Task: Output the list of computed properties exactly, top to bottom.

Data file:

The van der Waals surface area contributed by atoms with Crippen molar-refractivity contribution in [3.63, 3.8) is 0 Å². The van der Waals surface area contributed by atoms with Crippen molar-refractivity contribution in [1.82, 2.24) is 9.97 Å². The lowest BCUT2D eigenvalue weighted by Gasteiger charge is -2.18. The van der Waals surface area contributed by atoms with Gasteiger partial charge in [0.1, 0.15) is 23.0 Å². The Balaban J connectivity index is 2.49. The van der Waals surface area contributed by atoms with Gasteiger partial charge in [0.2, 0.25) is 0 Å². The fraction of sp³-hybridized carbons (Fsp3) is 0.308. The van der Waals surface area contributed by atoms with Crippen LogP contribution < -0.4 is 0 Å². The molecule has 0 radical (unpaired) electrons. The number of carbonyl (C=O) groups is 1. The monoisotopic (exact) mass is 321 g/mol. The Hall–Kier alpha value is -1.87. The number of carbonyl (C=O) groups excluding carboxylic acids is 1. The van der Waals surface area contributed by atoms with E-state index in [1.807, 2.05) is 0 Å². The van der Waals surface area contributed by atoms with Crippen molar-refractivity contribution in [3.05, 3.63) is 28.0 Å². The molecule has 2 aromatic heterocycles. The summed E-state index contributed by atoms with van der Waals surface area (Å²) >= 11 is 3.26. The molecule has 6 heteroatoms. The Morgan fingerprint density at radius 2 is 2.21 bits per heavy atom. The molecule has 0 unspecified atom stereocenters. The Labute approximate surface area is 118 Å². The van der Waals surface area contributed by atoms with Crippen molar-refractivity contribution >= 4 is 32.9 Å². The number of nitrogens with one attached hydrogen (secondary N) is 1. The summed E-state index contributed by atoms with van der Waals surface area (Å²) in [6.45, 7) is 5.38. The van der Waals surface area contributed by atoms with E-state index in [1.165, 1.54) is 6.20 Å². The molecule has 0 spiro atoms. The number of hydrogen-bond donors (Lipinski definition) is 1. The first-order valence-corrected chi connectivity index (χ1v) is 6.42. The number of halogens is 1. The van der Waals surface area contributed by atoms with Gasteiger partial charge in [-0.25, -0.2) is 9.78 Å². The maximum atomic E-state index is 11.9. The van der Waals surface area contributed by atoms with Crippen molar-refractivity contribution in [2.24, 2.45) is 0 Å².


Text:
The van der Waals surface area contributed by atoms with Crippen molar-refractivity contribution in [3.63, 3.8) is 0 Å². The van der Waals surface area contributed by atoms with Crippen molar-refractivity contribution in [1.82, 2.24) is 9.97 Å². The lowest BCUT2D eigenvalue weighted by Gasteiger charge is -2.18. The van der Waals surface area contributed by atoms with Gasteiger partial charge in [0.1, 0.15) is 23.0 Å². The Balaban J connectivity index is 2.49. The van der Waals surface area contributed by atoms with Gasteiger partial charge in [0.2, 0.25) is 0 Å². The fraction of sp³-hybridized carbons (Fsp3) is 0.308. The van der Waals surface area contributed by atoms with Crippen LogP contribution < -0.4 is 0 Å². The molecule has 0 radical (unpaired) electrons. The number of carbonyl (C=O) groups is 1. The monoisotopic (exact) mass is 321 g/mol. The Hall–Kier alpha value is -1.87. The number of carbonyl (C=O) groups excluding carboxylic acids is 1. The van der Waals surface area contributed by atoms with E-state index in [1.807, 2.05) is 0 Å². The van der Waals surface area contributed by atoms with Crippen molar-refractivity contribution in [3.05, 3.63) is 28.0 Å². The molecule has 2 aromatic heterocycles. The summed E-state index contributed by atoms with van der Waals surface area (Å²) >= 11 is 3.26. The molecule has 6 heteroatoms. The Morgan fingerprint density at radius 2 is 2.21 bits per heavy atom. The molecule has 0 unspecified atom stereocenters. The Labute approximate surface area is 118 Å². The van der Waals surface area contributed by atoms with Crippen molar-refractivity contribution >= 4 is 32.9 Å². The number of nitrogens with one attached hydrogen (secondary N) is 1. The summed E-state index contributed by atoms with van der Waals surface area (Å²) in [6.45, 7) is 5.38. The van der Waals surface area contributed by atoms with E-state index in [1.165, 1.54) is 6.20 Å². The molecule has 0 spiro atoms. The number of hydrogen-bond donors (Lipinski definition) is 1. The first-order valence-corrected chi connectivity index (χ1v) is 6.42. The number of halogens is 1. The van der Waals surface area contributed by atoms with Gasteiger partial charge in [-0.25, -0.2) is 9.78 Å². The maximum atomic E-state index is 11.9. The van der Waals surface area contributed by atoms with Crippen molar-refractivity contribution in [2.24, 2.45) is 0 Å².